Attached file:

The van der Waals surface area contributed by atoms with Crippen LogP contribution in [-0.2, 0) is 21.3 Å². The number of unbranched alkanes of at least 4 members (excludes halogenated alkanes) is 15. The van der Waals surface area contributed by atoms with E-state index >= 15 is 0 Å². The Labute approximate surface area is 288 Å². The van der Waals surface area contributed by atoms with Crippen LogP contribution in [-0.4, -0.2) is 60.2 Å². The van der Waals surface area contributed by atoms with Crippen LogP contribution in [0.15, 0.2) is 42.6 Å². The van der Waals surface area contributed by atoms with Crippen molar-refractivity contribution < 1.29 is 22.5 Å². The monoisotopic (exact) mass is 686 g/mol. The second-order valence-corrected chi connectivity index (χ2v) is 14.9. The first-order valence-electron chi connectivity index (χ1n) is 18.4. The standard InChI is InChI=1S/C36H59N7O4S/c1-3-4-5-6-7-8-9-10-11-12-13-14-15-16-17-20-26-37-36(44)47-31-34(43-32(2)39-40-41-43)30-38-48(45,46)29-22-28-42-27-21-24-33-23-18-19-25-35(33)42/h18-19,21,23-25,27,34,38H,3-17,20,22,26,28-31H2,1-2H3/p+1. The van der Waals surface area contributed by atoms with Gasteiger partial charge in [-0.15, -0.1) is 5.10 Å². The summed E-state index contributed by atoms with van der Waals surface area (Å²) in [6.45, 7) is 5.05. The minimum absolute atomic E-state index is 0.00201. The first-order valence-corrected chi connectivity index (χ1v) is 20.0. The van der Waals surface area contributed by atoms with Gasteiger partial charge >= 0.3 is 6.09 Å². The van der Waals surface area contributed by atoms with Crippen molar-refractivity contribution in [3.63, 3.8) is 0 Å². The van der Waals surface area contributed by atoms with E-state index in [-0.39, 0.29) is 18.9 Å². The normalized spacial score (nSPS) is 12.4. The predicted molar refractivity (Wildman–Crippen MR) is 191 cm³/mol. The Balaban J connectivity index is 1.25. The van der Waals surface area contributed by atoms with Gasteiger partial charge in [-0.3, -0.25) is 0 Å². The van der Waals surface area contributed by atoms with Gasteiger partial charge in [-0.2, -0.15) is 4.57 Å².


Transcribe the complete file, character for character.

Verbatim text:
The van der Waals surface area contributed by atoms with Crippen LogP contribution in [-0.2, 0) is 21.3 Å². The number of unbranched alkanes of at least 4 members (excludes halogenated alkanes) is 15. The van der Waals surface area contributed by atoms with E-state index >= 15 is 0 Å². The Labute approximate surface area is 288 Å². The van der Waals surface area contributed by atoms with Crippen LogP contribution in [-0.4, -0.2) is 60.2 Å². The van der Waals surface area contributed by atoms with Crippen LogP contribution in [0.15, 0.2) is 42.6 Å². The van der Waals surface area contributed by atoms with Crippen molar-refractivity contribution < 1.29 is 22.5 Å². The monoisotopic (exact) mass is 686 g/mol. The second-order valence-corrected chi connectivity index (χ2v) is 14.9. The first-order valence-electron chi connectivity index (χ1n) is 18.4. The standard InChI is InChI=1S/C36H59N7O4S/c1-3-4-5-6-7-8-9-10-11-12-13-14-15-16-17-20-26-37-36(44)47-31-34(43-32(2)39-40-41-43)30-38-48(45,46)29-22-28-42-27-21-24-33-23-18-19-25-35(33)42/h18-19,21,23-25,27,34,38H,3-17,20,22,26,28-31H2,1-2H3/p+1. The van der Waals surface area contributed by atoms with Gasteiger partial charge in [-0.15, -0.1) is 5.10 Å². The summed E-state index contributed by atoms with van der Waals surface area (Å²) in [6.45, 7) is 5.05. The minimum absolute atomic E-state index is 0.00201. The first-order valence-corrected chi connectivity index (χ1v) is 20.0. The van der Waals surface area contributed by atoms with Gasteiger partial charge >= 0.3 is 6.09 Å². The van der Waals surface area contributed by atoms with Crippen molar-refractivity contribution in [3.63, 3.8) is 0 Å². The van der Waals surface area contributed by atoms with E-state index in [-0.39, 0.29) is 18.9 Å². The normalized spacial score (nSPS) is 12.4. The predicted molar refractivity (Wildman–Crippen MR) is 191 cm³/mol. The Balaban J connectivity index is 1.25. The van der Waals surface area contributed by atoms with Gasteiger partial charge in [-0.3, -0.25) is 0 Å². The van der Waals surface area contributed by atoms with Gasteiger partial charge in [-0.2, -0.15) is 4.57 Å².